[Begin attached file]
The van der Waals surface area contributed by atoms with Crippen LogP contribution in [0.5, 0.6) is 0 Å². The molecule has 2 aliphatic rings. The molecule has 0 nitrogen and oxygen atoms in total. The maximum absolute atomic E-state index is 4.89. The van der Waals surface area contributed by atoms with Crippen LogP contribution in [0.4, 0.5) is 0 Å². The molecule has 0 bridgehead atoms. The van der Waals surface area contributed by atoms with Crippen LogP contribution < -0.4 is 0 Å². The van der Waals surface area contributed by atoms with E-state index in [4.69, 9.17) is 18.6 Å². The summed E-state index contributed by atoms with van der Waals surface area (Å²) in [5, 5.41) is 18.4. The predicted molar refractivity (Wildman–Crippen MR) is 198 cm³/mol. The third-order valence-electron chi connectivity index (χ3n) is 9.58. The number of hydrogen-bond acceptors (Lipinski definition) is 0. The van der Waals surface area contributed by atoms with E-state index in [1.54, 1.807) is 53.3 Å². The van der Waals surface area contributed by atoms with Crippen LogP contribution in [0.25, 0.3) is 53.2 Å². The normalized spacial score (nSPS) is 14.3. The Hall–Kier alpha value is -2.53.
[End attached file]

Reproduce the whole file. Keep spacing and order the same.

The van der Waals surface area contributed by atoms with Crippen LogP contribution in [0.5, 0.6) is 0 Å². The molecule has 2 aliphatic rings. The molecule has 0 nitrogen and oxygen atoms in total. The maximum absolute atomic E-state index is 4.89. The van der Waals surface area contributed by atoms with Crippen LogP contribution in [0.4, 0.5) is 0 Å². The molecule has 0 bridgehead atoms. The van der Waals surface area contributed by atoms with Crippen LogP contribution < -0.4 is 0 Å². The van der Waals surface area contributed by atoms with E-state index in [4.69, 9.17) is 18.6 Å². The summed E-state index contributed by atoms with van der Waals surface area (Å²) in [5, 5.41) is 18.4. The predicted molar refractivity (Wildman–Crippen MR) is 198 cm³/mol. The third-order valence-electron chi connectivity index (χ3n) is 9.58. The number of hydrogen-bond acceptors (Lipinski definition) is 0. The van der Waals surface area contributed by atoms with E-state index in [1.54, 1.807) is 53.3 Å². The van der Waals surface area contributed by atoms with Crippen LogP contribution in [0.25, 0.3) is 53.2 Å². The normalized spacial score (nSPS) is 14.3. The Hall–Kier alpha value is -2.53.